Foreign Direct Investment, Trade and Economic Growth in Taiwan


Taiwan is the capital-open region. To understand the FDI, trade and economic growth should be one of the worthy studies on the question. This paper uses the data from 1978 to 2009 in Taiwan, and uses the VECM model to analyze the impact of foreign direct investment on economic growth in Taiwan. The results of the VECM model for FDI and economic growth in Taiwan have both the long-term existence of the cointegration relations and the reverse relationship.

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Sung-Ming, H. (2014) Foreign Direct Investment, Trade and Economic Growth in Taiwan. Modern Economy, 5, 21-23. doi: 10.4236/me.2014.51003.

Keywords:Economic Growth; Foreign Direct Investment (FDI); Vector Error Correction Model (VECM)

1. Introduction

For policymakers, how to promote foreign trade and foreign investors for its direct investment to enhance rapid economic growth in home country, has been ruled by those who care about the important issues, due to the fact that foreign technological transfers bring technological diffusion and generate technological spillovers for local firms, and foreign investment is expected to increase and improve the existing stock of knowledge in the recipient economy through labor’s human capital, skill acquisition and diffusion (Din [1]; Balasubramanyam et al. [2]; Borensztein et al. [3]).

With globalization spreads throughout the world, the foreign direct investment becomes more popular for multinational enterprises. In traditional and new economic theory, most governments have referred to incentives to create a suitable investment environment to attract foreign investment; the government’s view is based on the amount of foreign investment to improve home country’s employment, making the domestic labor income increase, thereby enhancing economic growth (Blomstrom, et al. [4]; Wacziarg [5]).

However, Taiwan is part of the global inter-regional capital openness. Understanding of the complex relationships on foreign investment, trade and economic growth is a topic worthy of study. Moreover, since its adoption of the policy relaxing and trade liberalization had been taken in the mid-1970s, after that, Taiwan’s trade and FDI have been expanded at even higher rates. The advance literatures of endogenous growth models considered FDI that would contribute significantly to economic growth. On the other hand, the FDI maybe causes a negative impact on economic growth in developing countries, because FDI always induces more and more income inequality (Mansfield and Romeo [6]; Saltz [7]; Haddad and Harrison [8]; Eric and Joseph [9]).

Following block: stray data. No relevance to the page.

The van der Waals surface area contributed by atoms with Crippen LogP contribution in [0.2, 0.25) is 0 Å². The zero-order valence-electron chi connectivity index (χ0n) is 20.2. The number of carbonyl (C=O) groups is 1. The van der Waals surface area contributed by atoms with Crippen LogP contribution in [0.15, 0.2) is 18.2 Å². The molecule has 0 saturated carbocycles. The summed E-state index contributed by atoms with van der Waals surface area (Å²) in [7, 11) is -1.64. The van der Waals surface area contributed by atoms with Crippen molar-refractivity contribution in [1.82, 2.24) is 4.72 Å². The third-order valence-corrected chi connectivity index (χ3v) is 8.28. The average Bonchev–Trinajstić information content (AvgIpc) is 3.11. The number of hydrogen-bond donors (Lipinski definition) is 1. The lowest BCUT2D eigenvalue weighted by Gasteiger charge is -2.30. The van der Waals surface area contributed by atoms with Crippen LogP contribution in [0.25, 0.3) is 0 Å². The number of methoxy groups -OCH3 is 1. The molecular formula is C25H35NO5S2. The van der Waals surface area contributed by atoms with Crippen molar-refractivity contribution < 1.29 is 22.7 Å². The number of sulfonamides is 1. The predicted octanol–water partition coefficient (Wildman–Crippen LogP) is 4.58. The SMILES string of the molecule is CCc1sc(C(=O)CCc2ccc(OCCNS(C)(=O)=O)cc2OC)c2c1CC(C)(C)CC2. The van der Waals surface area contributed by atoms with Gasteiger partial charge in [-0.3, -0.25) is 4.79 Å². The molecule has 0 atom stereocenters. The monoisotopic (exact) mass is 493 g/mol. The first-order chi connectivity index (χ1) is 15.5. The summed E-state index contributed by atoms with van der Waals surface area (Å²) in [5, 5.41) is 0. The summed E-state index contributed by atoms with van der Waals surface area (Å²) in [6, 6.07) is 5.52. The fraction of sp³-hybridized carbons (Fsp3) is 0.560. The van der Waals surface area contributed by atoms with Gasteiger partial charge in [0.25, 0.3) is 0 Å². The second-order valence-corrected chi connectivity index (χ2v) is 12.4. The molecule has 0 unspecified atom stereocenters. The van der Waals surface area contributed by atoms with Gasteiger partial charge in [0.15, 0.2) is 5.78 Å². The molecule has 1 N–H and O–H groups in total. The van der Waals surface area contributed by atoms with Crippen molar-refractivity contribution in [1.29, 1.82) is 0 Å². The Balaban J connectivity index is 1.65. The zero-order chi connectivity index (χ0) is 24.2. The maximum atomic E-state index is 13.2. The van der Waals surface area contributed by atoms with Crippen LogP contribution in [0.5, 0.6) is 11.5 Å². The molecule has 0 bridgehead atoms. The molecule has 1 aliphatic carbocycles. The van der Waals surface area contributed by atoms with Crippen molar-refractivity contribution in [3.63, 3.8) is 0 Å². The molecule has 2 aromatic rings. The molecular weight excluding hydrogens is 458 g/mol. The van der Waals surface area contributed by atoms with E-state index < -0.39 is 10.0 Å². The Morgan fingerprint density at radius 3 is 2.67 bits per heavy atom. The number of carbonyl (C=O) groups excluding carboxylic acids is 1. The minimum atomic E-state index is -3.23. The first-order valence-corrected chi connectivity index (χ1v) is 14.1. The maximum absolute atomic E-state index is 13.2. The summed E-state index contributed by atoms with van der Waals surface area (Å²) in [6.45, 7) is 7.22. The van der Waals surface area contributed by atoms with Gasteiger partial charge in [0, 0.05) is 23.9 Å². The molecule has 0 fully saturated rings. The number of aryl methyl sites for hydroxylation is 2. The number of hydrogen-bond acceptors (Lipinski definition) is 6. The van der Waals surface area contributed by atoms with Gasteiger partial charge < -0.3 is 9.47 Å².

This paper studies the dynamic relationship between export, FDI and economic growth in a time-series framework from 1978 to 2009. It is also important to highlight that the interaction among these variables is complex and each variable (GDP, labor, the stock of capital, net export and FDI) has a plausible theoretical foundation to affect the other variables. Without knowing the direction and pattern of mechanisms among these variables, it is important to investigate the relationship between these variables to correctly formulate policies in Taiwan. More generally, we seek to establish the causal link between FDI and economic growth, which might suggest important implications for development strategies for Taiwan.

The rest of the paper is organized as follows. Section 2 describes data and methodology adopted in this study. Section 3 discusses the empirical results. And finally Section 4 concludes.

2. Data and Results

This paper explores the causal relationship between labor, capital, net export, FDI and GDP in both the short run and long run. The dataset consists of Taiwan observations on real GDP, the quantities of labor (L), gross capital formation as proxy for capital (K), net export (NX) – the total volume of export minus total volume of import, and foreign direct investment (FDI). The data set is yearly and covers the periods 1978 to 2009. All data series are obtained from the Chinese National Statistics database1.

2.1. Stationary Tests